Harley-Davidson sues Forever 21 for TM infringement

Harley-Davidson says jackets sold by US retailer Forever 21 infringe its trademarks - and it wants millions of dollars in damages.

The motorcycle and clothing brand has filed a lawsuit against Los Angeles-based Forever 21 in a Wisconsin federal court alleging that a range of jackets sold by the retailer - bearing the words 'Commander New York Motor Club' - are effectively counterfeits.

According to a report on Law360 the jackets have counterfeit reproductions of Harley-Davidson's bar-and-shield logo.

The complaint claims that in using the design Forever 21 "falsely suggests and is likely to create the mistaken impression that Forever 21 [and] its products … are sponsored by, approved by, affiliated with, connected with, or originate from Harley, when they are not."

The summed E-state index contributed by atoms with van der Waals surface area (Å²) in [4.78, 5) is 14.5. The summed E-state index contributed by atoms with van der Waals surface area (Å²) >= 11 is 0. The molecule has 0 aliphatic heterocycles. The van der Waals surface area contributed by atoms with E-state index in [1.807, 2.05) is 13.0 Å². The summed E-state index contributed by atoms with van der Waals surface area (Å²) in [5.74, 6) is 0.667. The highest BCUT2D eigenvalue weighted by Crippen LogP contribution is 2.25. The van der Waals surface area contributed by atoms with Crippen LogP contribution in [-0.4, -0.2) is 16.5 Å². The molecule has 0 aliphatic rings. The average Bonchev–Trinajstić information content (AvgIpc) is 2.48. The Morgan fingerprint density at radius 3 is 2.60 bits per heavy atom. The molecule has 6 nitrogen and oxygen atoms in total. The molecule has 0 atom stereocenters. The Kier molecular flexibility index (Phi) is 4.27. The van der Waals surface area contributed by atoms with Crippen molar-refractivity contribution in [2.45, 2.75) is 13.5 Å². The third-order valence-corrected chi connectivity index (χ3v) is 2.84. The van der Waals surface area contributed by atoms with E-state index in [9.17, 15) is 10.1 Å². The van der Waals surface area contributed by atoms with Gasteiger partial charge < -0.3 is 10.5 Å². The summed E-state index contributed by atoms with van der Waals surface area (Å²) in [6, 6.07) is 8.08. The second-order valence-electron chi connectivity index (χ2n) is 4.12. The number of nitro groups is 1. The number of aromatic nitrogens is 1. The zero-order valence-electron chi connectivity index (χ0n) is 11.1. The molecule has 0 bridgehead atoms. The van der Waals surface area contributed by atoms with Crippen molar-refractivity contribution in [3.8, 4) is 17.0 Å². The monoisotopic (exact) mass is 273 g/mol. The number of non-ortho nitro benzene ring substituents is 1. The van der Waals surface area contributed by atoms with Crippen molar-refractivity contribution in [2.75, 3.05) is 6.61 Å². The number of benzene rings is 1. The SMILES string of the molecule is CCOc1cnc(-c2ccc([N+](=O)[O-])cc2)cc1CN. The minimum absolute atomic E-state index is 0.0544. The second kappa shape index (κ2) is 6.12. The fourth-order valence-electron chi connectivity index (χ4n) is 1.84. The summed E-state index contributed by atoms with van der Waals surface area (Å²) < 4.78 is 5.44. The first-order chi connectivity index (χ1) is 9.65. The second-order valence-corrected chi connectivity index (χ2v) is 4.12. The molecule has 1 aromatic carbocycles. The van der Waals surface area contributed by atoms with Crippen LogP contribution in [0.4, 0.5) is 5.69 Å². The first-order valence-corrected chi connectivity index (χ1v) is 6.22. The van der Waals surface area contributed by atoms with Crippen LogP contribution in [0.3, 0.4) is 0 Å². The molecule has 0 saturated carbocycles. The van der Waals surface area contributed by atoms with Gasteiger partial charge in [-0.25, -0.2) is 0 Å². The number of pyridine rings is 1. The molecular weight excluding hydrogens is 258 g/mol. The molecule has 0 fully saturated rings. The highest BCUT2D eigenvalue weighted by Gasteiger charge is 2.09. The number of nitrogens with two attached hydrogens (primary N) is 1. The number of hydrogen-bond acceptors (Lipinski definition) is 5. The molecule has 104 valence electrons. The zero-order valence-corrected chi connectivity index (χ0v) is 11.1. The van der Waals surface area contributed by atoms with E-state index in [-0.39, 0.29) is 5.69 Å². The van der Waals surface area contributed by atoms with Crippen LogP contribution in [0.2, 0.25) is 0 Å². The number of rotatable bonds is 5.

The brand-owner is seeking damages of $2m 'per mark per type of product' sold and distributed by Forever 21 as well as the destruction of all products bearing the disputed logo.

Harley-Davidson sells its authentic products through its own stores and authorised distributors such as Harley-Davidson motorcycle deals, but has been plagued by counterfeits and look-alike products for years, eating into its revenues.

The company operates an Internet monitoring and enforcement programme to try to rein in the counterfeit trade, as well as business-to-business programmes aimed at getting online and offline retail outlets to be watchful for trademark-infringing products.

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